Emotions, Mind, and Ego
By Swami Rama
All of your emotions are related to the four primitive fountains. From these four urges or motivations rise the six main streams of emotions. Kama is the prime desire. The second stream is krodha or anger; if a desire is not fulfilled, you become angry and frustrated. If that same desire is fulfilled, you become puffed up with pride, mada, the third stream. If the desire is fulfilled, you become attached to the object that fulfilled your desire. That is moha. The next stream is lobha, which means that you become greedy and want more and more. When greed takes over, you do everything to feed ahamkara (ego); that prevents you from knowing your true Self.
Learn to have an even temperament by not losing your temper every now and then.
Sadness and loneliness are two companions on the path of sadhana. Your mantra is your great companion and you should never have to face moments of despair.
Emotions, if properly directed, can lead you to the highest state of ecstasy.
All sadhanas have a central theme: to have an orderly mind that does not create obstacles to the path of unfoldment within and does not hinder success in the external world.
The body is your physical instrument for living in the external world. Your mind or internal instrument is antah-karana. The antahkarana has four faculties that function in the interior world: manas (active mind), chitta (subconscious; storehouse or reservoir of subtle impressions or samskaras), buddhi (intellect), and ahamkara (ego, the sense of “I-am-ness” or individuality). Manas has five subtle senses and five gross senses to experience the external world—the world of objects. Coordinating the four faculties requires real effort and makes the mind creative, useful, and productive.
These four faculties of the mind should carefully be observed and their functioning should be analyzed in day to day life. As you keep accounts and know how much money you have spent and what your reserves are, you should also be able to keep account of the functions of the mind, both within and without.
Thought, action, and speech are the three main objects to be observed. How am I thinking and feeling, how am I speaking, and what motivates me to speak? Is the way that I am speaking helpful for me and others?
Thoughts come and go—do not brood on them. All thoughts have some origin. Find out from where they arise. If you throw a pebble into a lake, it will create ripples twice; first, when you throw it, and then again when it settles at the bottom of the lake.
Don’t allow thoughts to settle in the lake of your mind. If an unpleasant thought comes, let it go. Don’t get disturbed. Otherwise, you will lose the constant battle waged by your thoughts. Be friendly to your mind and don’t create animosity toward it.
Any creative thought enveloped with selfless love and selfless service toward others, if not expressed and executed, is like a treachery and an abortion. If creative thoughts are not brought into action, frustration arises, which can create repression. One day that repression is projected through the body as a disease or ‘dis-ease.’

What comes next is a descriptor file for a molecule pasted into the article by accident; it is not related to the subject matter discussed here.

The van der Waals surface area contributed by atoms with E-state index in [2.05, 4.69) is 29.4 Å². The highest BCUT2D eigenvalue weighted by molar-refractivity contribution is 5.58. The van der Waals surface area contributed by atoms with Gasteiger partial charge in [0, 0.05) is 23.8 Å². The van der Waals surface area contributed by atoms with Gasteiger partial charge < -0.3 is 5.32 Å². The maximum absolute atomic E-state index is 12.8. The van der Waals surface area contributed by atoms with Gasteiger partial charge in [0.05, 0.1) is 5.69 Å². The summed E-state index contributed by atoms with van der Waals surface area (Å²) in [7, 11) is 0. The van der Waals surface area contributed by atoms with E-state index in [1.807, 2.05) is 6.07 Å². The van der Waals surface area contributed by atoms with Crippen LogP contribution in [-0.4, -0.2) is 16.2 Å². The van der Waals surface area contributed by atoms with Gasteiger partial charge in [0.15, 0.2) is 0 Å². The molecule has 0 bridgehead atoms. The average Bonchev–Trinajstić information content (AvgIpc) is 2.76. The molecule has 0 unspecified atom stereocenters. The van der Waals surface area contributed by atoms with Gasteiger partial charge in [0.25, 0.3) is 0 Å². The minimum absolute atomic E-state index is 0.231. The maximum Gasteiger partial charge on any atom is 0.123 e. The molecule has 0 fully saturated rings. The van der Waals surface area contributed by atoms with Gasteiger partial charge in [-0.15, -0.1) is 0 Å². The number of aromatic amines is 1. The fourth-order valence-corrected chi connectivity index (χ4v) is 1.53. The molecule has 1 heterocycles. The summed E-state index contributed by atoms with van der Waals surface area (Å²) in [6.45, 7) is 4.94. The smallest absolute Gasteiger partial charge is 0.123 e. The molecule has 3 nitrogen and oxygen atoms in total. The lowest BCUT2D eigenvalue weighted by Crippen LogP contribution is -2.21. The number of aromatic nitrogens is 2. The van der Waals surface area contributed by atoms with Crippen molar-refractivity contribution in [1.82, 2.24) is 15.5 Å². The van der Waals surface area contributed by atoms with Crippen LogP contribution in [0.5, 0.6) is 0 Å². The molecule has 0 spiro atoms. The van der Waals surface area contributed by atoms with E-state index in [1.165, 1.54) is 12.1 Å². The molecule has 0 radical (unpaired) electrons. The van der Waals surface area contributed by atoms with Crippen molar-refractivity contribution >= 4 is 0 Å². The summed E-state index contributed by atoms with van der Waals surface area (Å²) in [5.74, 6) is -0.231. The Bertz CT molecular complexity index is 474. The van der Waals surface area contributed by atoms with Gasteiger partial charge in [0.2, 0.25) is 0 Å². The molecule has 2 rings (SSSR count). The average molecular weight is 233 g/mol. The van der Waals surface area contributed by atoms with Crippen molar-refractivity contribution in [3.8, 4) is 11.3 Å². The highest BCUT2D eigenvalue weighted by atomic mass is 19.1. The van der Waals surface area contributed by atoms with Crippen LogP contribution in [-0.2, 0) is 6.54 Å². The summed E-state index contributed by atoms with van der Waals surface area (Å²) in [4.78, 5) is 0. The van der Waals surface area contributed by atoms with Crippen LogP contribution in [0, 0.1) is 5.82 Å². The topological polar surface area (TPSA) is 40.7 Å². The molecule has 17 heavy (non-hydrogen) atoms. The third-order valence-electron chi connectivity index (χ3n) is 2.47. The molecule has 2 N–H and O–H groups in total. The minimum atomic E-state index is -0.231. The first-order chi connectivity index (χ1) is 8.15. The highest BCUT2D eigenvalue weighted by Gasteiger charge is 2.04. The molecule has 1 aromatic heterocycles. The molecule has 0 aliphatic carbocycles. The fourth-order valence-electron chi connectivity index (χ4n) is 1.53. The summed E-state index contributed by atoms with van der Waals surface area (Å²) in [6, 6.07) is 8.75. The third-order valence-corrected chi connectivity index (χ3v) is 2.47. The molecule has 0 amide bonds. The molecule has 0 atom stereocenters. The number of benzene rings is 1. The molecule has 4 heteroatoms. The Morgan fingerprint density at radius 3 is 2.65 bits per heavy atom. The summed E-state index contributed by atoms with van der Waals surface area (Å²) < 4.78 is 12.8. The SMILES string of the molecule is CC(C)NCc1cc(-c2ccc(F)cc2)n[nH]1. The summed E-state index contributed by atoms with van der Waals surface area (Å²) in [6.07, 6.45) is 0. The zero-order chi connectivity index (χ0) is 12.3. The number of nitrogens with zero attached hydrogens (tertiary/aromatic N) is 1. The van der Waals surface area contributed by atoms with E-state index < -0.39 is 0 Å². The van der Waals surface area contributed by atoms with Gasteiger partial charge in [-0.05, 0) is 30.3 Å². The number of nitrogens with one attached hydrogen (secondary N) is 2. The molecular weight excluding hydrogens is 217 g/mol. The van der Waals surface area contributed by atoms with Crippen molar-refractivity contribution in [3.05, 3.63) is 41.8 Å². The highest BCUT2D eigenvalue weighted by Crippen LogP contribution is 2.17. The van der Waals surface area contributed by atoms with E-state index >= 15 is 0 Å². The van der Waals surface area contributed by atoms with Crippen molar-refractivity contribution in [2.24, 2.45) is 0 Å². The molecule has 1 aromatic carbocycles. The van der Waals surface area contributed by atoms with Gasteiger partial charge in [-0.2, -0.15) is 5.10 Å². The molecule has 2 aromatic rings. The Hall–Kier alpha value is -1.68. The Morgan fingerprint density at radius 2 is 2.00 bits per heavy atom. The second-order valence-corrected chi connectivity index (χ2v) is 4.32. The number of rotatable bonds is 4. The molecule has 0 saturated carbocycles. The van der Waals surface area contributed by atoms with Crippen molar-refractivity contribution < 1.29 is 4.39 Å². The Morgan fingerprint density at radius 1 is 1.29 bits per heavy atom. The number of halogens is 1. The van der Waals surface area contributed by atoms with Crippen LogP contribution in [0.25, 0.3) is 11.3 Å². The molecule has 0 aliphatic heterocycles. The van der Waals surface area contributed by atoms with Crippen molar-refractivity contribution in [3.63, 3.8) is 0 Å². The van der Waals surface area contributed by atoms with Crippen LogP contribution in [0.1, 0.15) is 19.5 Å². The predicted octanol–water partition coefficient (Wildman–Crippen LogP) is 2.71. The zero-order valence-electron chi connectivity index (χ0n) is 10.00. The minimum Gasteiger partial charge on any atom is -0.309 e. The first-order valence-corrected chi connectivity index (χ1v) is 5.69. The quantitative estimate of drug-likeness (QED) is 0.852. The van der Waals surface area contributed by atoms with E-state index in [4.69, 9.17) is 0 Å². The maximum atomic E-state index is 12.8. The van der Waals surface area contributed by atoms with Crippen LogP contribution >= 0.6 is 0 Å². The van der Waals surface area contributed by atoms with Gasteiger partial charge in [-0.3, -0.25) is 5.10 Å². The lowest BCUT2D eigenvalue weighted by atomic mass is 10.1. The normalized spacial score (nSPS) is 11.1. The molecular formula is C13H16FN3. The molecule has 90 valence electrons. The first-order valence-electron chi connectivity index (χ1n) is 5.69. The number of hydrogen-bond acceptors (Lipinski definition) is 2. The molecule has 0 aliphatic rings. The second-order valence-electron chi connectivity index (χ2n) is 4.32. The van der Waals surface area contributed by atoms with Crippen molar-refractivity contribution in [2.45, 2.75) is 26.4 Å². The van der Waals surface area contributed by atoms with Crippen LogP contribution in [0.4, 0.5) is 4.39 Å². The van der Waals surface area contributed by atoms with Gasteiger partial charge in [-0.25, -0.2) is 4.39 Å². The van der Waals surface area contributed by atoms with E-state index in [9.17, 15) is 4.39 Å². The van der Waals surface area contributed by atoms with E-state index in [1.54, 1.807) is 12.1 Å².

Wherever you go, you will carry your mind with you. You have to start working with it, wherever you are. It is of no use knowing God, for he always exists everywhere. It is of no use knowing the world, because it is already there, and it has been known and analyzed by many in the past. The mystery lies between the two, and that is the mind. The mind can transport you to a higher realm of wisdom, and can come in touch with the collective consciousness.
Sadhana is for the mind. If the mind is trained, you have attained. If the mind is not purified with a definite discipline, it will suffer from the age-old epidemic of hallucination. Those who do not know sadhana, go on quarreling with the mind until the last breath of their lives.
Unless the mind is trained in a coordinated way by understanding all of its modifications, it remains unruly, disorderly, and enveloped in its primitive dharma. An untrained mind interferes with the spontaneous feelings arising from the heart.
Mind is the cause of both bondage and liberation. A one-pointed mind can help one go within and unveil the mystery of inner life, whereas an undisciplined mind remains dissipated.
An outwardly oriented mind runs from one object to another, hoping to find peace and happiness in the external world. Lacking inner awareness, the mind refuses the guidance and inspiration of the subtle Divine Force. A mind not guided by divine illumination stands as a wall between the aspirant and his goal. Having such a mind, one fails to study the inner dimensions of life, and as a result, considers the external world to be the sole reality.
To attain perfection here and now, one must undertake some spiritual discipline. Without practice one cannot attain control over the modifications of the mind. Unless the mind is made one-pointed, one cannot unfold one’s inner potentials.
The method of making the mind one-pointed is called meditation. Through meditation, an aspirant withdraws his mind from the external world, focuses on a given internal object, and develops an interest in delving within.